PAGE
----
Morning Sun Muesli GI 49

Ribena blackcurrant fruit syrup (prepared with water according to the instructions) GI 52
Schweppes lemonade GI 54


In publishing the GI values of two sweetened drinks, Kaye Foster-Powell reminds parents that they are definitely not an everyday beverage. Here’s why.

‘Liquid calories are a little stealthier than most, in that they tend to sneak past the satiety centre in our brain, which would normally help to stop us from overeating,’ she says. ‘This isn’t to say that we should all avoid full-strength soft drinks, but to keep on the healthy diet food-frequency scale, consumption ought to rank as “occasional”(or even “keep for a treat” if you’re trying to lose weight) and definitely not be everyday. If consumption figures are any indication, an increase in sugar-sweetened soft drinks and cordials is contributing to our child obesity problem. Not only have fatter children been found to have higher consumption, but overall, our children are drinking more of these sweetened drinks than we ever did when we were kids. And of course the increase in serving size from the old fashioned 8 oz (240 ml) to the current 600 ml ‘buddy’ doesn't help. It isn't only soft drinks and cordials that are the problem either. Too much fruit juice, sweetened or unsweetened, is an easy way for us to gulp down extra calories.’

For more information about GI testing at Sydney University, please contact:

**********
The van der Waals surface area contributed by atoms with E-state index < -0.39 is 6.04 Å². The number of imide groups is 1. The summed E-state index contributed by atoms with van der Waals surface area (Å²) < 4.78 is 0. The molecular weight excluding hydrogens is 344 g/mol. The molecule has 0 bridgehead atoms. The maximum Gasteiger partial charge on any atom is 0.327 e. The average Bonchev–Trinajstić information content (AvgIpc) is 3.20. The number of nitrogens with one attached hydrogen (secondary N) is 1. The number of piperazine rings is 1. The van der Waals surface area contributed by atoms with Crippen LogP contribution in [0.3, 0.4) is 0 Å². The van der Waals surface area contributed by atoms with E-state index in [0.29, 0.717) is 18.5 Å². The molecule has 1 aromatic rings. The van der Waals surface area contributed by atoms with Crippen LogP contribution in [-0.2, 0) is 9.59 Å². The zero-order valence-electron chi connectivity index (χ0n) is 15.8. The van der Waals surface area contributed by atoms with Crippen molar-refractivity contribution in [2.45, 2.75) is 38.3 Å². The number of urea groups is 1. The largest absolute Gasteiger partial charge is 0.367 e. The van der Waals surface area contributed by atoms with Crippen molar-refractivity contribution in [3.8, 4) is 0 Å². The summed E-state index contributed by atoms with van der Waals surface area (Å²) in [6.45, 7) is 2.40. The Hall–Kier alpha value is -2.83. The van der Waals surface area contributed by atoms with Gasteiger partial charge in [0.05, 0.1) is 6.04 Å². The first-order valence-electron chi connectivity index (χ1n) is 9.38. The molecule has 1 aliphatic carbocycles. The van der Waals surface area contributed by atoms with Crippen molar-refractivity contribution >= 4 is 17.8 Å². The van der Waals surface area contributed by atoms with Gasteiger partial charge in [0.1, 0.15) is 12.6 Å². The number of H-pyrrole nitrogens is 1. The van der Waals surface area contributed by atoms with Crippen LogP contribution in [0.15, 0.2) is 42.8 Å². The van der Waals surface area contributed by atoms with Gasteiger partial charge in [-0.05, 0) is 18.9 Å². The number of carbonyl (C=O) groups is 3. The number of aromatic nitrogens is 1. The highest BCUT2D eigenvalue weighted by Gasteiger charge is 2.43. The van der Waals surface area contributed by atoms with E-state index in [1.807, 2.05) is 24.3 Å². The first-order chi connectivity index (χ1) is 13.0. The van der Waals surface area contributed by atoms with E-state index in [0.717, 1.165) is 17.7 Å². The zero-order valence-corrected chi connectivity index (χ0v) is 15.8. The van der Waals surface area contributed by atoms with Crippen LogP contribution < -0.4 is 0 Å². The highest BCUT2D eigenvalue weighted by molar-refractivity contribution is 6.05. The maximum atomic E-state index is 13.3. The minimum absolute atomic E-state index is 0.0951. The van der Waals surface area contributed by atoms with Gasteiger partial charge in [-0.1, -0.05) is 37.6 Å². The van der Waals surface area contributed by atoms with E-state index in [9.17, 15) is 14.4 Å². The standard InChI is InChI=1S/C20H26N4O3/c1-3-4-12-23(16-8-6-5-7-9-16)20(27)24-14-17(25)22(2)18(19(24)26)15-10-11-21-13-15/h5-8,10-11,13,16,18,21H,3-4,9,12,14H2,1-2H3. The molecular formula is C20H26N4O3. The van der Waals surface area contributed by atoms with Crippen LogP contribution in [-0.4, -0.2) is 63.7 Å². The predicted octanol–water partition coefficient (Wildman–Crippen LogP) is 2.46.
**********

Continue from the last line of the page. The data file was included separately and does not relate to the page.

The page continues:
Fiona Atkinson sugirs@mmb.usyd.edu.au
Research Manager, Sydney University Glycemic Index Research Service (SUGiRS).
Human Nutrition Unit, Department of Biochemistry (GO8)
Sydney University, NSW 2006 Australia

Low GI Food of the Month

Do You Have the GI for Fresh Rhubarb Stalks?
No. Despite being popularised by celeb chefs as a great low GI food in their TV shows and books, fresh rhubarb contains so little carbohydrate (less than 2 grams per 100 grams), that it is actually not possible to measure its GI. But if you like to crunch raw rhubarb, pile your plate high and enjoy a veggie that’s a great source of vitamin C and potassium and a good source of fibre with virtually no calories and certainly no fat. However, most of us find eating rhubarb this way a little hard to take: unbearably tart and way too crunchy. And so we cook it and sweeten it. And that’s where the carbs come in along with the calories (kilojoules) – and the GI. Sugar is probably the favourite sweetener (brown sugar is hard to beat) and many recipes recommend around 120 g/4 oz sugar (or even more – they call it ‘to taste’) to 450 g/1 lb chopped rhubarb stems. However, you can sweeten rhubarb in other lower GI ways: try combining it fifty/fifty with chopped (low GI) apple, a little grated ginger root, the juice of 1 orange and about 3 tablespoons of pure floral honey … or leave out the ginger and orange and bake it with a couple of split vanilla beans. The options are endless as you’ll find if you check out the ‘Rhubarb Recipe Collection’ on www.rhubarbinfo.com/recipe-index.html